It was just a single line in an inauguration speech given 50 years ago. But Alabama Governor George Wallace’s ‘Segregation Now, Segregation Tomorrow, Segregation Forever’ is remembered as one of the most vehement rallying cries against racial equality in American history.
The year was 1963. Civil rights activists were fighting for equal access to schools and the voting booth, and the federal government was preparing to intervene in many southern states. In Montgomery, Alabama, newly elected governor George Wallace stepped up to a podium to deliver his inaugural address.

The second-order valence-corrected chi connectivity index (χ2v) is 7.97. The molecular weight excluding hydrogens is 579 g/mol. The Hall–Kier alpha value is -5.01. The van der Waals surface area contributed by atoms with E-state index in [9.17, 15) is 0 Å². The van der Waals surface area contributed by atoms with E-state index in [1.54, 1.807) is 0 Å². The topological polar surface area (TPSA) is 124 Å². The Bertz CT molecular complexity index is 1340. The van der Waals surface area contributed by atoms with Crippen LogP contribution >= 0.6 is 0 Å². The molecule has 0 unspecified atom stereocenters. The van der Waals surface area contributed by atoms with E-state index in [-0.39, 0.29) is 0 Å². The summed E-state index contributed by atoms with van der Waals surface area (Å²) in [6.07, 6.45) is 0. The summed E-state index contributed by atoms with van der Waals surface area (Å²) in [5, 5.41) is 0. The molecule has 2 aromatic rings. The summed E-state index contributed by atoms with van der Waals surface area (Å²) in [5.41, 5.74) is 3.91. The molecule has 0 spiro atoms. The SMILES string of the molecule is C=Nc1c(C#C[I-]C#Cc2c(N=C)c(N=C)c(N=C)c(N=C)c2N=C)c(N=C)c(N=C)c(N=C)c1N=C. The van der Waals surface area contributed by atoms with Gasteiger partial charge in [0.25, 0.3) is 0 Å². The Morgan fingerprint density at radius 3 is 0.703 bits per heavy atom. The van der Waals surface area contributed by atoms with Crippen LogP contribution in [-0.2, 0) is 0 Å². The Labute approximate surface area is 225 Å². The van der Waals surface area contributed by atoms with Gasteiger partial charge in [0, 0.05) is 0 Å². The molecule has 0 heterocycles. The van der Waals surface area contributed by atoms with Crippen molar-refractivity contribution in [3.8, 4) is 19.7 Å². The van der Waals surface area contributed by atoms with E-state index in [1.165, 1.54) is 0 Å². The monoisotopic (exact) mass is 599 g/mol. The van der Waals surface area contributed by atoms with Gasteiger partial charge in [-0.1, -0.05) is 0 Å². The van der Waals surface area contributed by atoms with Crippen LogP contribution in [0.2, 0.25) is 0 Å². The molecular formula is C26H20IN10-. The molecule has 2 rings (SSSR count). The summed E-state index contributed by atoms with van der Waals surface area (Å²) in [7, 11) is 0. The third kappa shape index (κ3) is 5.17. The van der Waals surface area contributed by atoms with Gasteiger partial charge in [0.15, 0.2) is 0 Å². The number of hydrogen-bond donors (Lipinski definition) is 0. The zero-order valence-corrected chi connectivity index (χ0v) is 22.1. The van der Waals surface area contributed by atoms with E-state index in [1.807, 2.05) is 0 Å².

On the speech’s fiftieth anniversary, Radio Diaries looks back at the story behind those famous words, and the man who delivered them.
In his later years, George Wallace embarked on an apology tour, paying amends to civil rights activists and appearing in black churches to ask forgiveness. In his last election as governor of Alabama, in 1982, he won with more than ninety percent of the black vote.
This story is part of our Audio History Project and was produced by Samara Freemark, with help from Joe Richman, Sarah Kramer, Ben Shapiro, Nellie Gilles, and edited by Deborah George.